Death of Cryptocurrency Exchange Founder Exemplifies the Importance of Securing Digital Assets
We all know that Rule Number One of online security is “Never share your passwords.” That’s great advice…unless those passwords literally hold the only key to $140 million belonging to your 115,000 clients.
Feature image photo credit: STEPHEN HUI
In December 2018, Gerald Cotten, founder of Canadian cryptocurrency exchange QuadrigaCX, died from complications of Crohn’s Disease while helping to build an orphanage in India. Cotten built and managed the company from his password-protected home laptop, and was the only person to move funds in and out of the company’s crypto vaults. Although others in the company–including his wife, who took over as leader of QuadrigaCX after Cotten’s death–have tried to break into the laptop to recover the access keys to the vaults holding $140 million, all attempts to date have been unsuccessful. WIthout this top-level access, clients have absolutely no access to their funds, and potentially no recourse to recover their losses.
Unlike non-crypto technology companies and federally-regulated financial institutions, cryptocurrency startups are not required to demonstrate any level of risk management or governance like password redundancy. As the QuadrigaCX saga drags on, the crypto world is waiting, watching, and learning what not to do so this never happens again.
Avoiding your own QuadrigaCX situation
Despite this cautionary tale, sharing passwords is still taboo–and it should be. The same goes for using an easily-guessed password or security multiple devices or programs using the same password. But with the proliferation of online-only billing, account management, and other important aspects of your daily life, what would happen if you passed away? Would they know what bills you paid online, and how to access those payee’s sites? Would they be able to access your retirement account online? Would anyone even know how many financial assets like investments accounts which you managed entirely online without the need of paper statements?
If Gerald Cotten’s untimely death–he was only 30–tells us anything, it’s that it’s never too early to ensure that every aspect of your estate is in order and those plans are secure. Unfortunately, only four in ten older Americans have an “exit strategy” in place.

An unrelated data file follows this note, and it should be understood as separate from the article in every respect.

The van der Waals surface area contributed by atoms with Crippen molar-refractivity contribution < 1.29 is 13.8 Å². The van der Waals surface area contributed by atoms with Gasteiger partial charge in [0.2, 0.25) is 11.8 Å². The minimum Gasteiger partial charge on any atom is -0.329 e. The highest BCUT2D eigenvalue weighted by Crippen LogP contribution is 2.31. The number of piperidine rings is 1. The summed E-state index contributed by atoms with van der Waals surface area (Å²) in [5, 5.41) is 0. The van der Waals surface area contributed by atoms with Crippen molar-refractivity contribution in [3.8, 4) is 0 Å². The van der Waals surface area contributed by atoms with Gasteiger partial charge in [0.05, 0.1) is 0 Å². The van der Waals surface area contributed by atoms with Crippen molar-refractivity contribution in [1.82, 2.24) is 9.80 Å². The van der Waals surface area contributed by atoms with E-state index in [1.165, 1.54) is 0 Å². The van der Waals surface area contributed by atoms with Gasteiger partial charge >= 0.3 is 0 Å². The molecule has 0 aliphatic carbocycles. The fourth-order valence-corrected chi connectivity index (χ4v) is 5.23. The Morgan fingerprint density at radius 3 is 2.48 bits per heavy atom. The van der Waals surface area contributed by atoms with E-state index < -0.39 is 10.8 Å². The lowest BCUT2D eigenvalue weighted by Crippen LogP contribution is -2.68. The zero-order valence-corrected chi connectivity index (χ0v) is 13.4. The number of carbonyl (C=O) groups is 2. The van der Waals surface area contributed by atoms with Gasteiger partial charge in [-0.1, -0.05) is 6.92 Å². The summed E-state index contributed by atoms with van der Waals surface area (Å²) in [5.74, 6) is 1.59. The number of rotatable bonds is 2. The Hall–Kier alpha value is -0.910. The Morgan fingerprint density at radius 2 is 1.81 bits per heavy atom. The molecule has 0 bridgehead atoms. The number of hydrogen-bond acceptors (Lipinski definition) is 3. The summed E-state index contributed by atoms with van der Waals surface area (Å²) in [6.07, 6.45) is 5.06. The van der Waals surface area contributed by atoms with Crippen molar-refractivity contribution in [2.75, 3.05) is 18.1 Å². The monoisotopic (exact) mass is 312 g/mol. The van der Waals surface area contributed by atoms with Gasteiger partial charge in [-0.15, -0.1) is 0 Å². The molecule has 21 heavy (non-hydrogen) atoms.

Luckily, for those of us who live most of lives online, there are some nifty new estate planning web-based programs and apps that not only define our final wishes but also store and protect important digital documents.
How Can I Help Families Avoid Digital Lockouts?
Everplans, a platform that allows users to create and store your retirement and end-of-life plans online, recently rolled out a consumer version to complement its suite of tools originally built for financial advisors. For only $75 per year, an Everplan subscription provides up to 5gb of storage in a digital vault to keep your personal and household information, final wishes, uploaded documents (wills, trusts, directives, insurance policies), and account/password details. In addition, Everplans allows you to invite “deputies” who can then access your plan and locate documents virtually using their own login information. Everplans secures your account and data with “bank-level” encryption and requires two-step authentication to access your account if you misplace your password or its stolen.
Another online estate planning option, Whealthcare Planning, offers similar options, but with a focus on managing the transition of financial and healthcare decision-making authority. For example, through your Whealthcare portal you can create a personalized financial caretaking plan meant to assist your family members take over seamlessly when you can no longer manage on your own. This plan also helps point out gaps in your retirement and estate plans and identifies traits that might put you at risk for poor financial decision-making or financial abuse.
Outside of these all-encompassing planning tools, there are other ways to ensure that your loved ones have access to your online assets in case of an emergency. LastPass, a password storage and security program, offers options to securely manage and share your own passwords or those of your entire family in one place, using only a single family password to access your personal vaults.
Although most of us don’t hold hundreds of millions of dollars in assets of 115,000 people on our personal laptops or mobile devices, the QuadrigaCX story is one that should make us all think twice about who will take over our digital lives when the time comes.